A data warehouse usually consists of data that has been extracted from transactional systems and is made up of quantitative metrics and the characteristics that describes them.
A data lake system supports non-traditional data types, like web server logs, sensor data, social network activity, text and images. These non-traditional data sources have largely been ignored like wise, consumption and storing can be very expensive and difficult.
2. User Support:
A data warehouse is an ideal use-case for users who want to evaluate their reports, analyze their key performance metrics or manage data set in a spreadsheet every day. Hence, a data warehouse is ideal for “operational” users, as it is simple and it’s built to meet their needs.
A data warehouse can also support users who do more analysis on data. They use data warehouse as a go-to source for data integration, data preparation and data analytics. Users may also use data warehouse to do deep analysis, which may create totally new data sources based on research. These users are mainly ‘Data Scientists’ and use advanced analytical tools like predictive modeling and statistical analysis.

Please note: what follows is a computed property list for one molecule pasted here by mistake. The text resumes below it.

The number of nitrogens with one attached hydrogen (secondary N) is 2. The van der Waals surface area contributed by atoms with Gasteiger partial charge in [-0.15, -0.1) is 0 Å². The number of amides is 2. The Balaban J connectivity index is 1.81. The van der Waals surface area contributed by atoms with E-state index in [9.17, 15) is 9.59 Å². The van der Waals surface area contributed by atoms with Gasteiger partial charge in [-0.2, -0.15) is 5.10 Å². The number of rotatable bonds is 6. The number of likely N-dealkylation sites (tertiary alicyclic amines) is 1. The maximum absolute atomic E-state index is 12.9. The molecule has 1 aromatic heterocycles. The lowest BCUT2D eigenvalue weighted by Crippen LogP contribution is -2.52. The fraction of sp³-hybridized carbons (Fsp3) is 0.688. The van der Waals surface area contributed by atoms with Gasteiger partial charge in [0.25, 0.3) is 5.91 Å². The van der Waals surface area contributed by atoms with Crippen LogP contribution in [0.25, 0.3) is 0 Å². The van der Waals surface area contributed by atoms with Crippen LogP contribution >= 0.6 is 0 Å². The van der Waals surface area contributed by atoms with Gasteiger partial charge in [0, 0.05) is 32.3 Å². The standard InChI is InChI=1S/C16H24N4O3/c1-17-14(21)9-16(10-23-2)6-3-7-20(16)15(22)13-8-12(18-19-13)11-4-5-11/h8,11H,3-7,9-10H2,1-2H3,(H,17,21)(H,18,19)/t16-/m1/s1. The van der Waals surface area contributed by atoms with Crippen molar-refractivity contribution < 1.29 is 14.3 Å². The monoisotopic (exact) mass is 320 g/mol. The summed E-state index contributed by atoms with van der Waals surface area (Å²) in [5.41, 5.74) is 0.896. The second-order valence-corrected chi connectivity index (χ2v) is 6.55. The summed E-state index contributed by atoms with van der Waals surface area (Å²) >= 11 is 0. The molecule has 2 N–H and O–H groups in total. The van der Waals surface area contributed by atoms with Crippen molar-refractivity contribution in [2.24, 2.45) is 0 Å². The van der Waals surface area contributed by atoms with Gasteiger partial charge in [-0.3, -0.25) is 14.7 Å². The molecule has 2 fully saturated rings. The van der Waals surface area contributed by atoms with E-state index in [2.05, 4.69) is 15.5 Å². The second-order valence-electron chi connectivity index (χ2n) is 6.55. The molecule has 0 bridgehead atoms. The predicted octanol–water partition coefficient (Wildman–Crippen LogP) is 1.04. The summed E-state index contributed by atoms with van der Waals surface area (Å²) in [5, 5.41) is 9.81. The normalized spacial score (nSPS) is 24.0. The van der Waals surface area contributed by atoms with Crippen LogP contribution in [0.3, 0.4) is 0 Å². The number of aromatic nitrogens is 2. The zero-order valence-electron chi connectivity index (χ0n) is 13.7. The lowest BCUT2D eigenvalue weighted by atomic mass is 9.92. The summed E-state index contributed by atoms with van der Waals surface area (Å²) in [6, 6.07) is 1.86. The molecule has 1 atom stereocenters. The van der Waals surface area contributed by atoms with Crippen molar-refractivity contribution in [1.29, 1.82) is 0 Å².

The data lake system supports all of these users well. Let’s say for example, a data scientists can use their data lake system and work with very large and different data sets that they require, while their business users can make use of a more analytical view of the data provided for their use.
3. Maintaining Data:
During the creation of a data warehouse, a large amount of time will be spent on analyzing data sources and understanding business process and composing data. A large part of this procedure involves making decisions about which data to include and which data to exclude.
However, data lakes maintains ALL data. Not just data that is used today but data that may want to be used someday. Data can also be kept for a long time so that we can go back anytime and want to analyse such data again.
This approach is only possible because of the hardware capability of a data lake, which usually differs from what is used in a data warehouse.
4. Adapting to change:
A good data warehouse design can adapt to change very well, because of the complexity of the data loading process and the work done to make analysis and reporting easy. These changes, however will require plenty of time and resources from such developers.